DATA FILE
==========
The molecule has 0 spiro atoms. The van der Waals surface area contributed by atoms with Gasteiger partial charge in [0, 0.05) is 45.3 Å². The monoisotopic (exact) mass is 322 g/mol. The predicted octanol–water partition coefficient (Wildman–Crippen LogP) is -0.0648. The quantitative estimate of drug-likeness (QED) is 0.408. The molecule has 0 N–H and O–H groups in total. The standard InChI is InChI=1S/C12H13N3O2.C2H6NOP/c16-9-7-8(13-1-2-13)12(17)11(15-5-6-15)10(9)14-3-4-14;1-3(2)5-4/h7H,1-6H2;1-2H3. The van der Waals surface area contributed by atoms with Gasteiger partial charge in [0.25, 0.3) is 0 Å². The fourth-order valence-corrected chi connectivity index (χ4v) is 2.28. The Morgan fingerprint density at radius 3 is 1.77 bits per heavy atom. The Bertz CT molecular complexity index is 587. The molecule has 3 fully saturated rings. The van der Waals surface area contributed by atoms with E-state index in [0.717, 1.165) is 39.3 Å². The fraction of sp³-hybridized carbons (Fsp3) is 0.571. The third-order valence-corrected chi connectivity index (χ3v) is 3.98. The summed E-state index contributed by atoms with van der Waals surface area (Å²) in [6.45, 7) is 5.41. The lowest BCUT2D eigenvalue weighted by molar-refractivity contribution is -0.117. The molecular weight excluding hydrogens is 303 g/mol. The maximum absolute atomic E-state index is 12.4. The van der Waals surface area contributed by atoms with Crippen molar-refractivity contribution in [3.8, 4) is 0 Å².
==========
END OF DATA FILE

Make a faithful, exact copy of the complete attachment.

The molecule has 0 spiro atoms. The van der Waals surface area contributed by atoms with Gasteiger partial charge in [0, 0.05) is 45.3 Å². The monoisotopic (exact) mass is 322 g/mol. The predicted octanol–water partition coefficient (Wildman–Crippen LogP) is -0.0648. The quantitative estimate of drug-likeness (QED) is 0.408. The molecule has 0 N–H and O–H groups in total. The standard InChI is InChI=1S/C12H13N3O2.C2H6NOP/c16-9-7-8(13-1-2-13)12(17)11(15-5-6-15)10(9)14-3-4-14;1-3(2)5-4/h7H,1-6H2;1-2H3. The van der Waals surface area contributed by atoms with Gasteiger partial charge in [0.25, 0.3) is 0 Å². The fourth-order valence-corrected chi connectivity index (χ4v) is 2.28. The Morgan fingerprint density at radius 3 is 1.77 bits per heavy atom. The Bertz CT molecular complexity index is 587. The molecule has 3 fully saturated rings. The van der Waals surface area contributed by atoms with E-state index in [0.717, 1.165) is 39.3 Å². The fraction of sp³-hybridized carbons (Fsp3) is 0.571. The third-order valence-corrected chi connectivity index (χ3v) is 3.98. The summed E-state index contributed by atoms with van der Waals surface area (Å²) in [6.45, 7) is 5.41. The lowest BCUT2D eigenvalue weighted by molar-refractivity contribution is -0.117. The molecular weight excluding hydrogens is 303 g/mol. The maximum absolute atomic E-state index is 12.4. The van der Waals surface area contributed by atoms with Crippen molar-refractivity contribution in [3.8, 4) is 0 Å².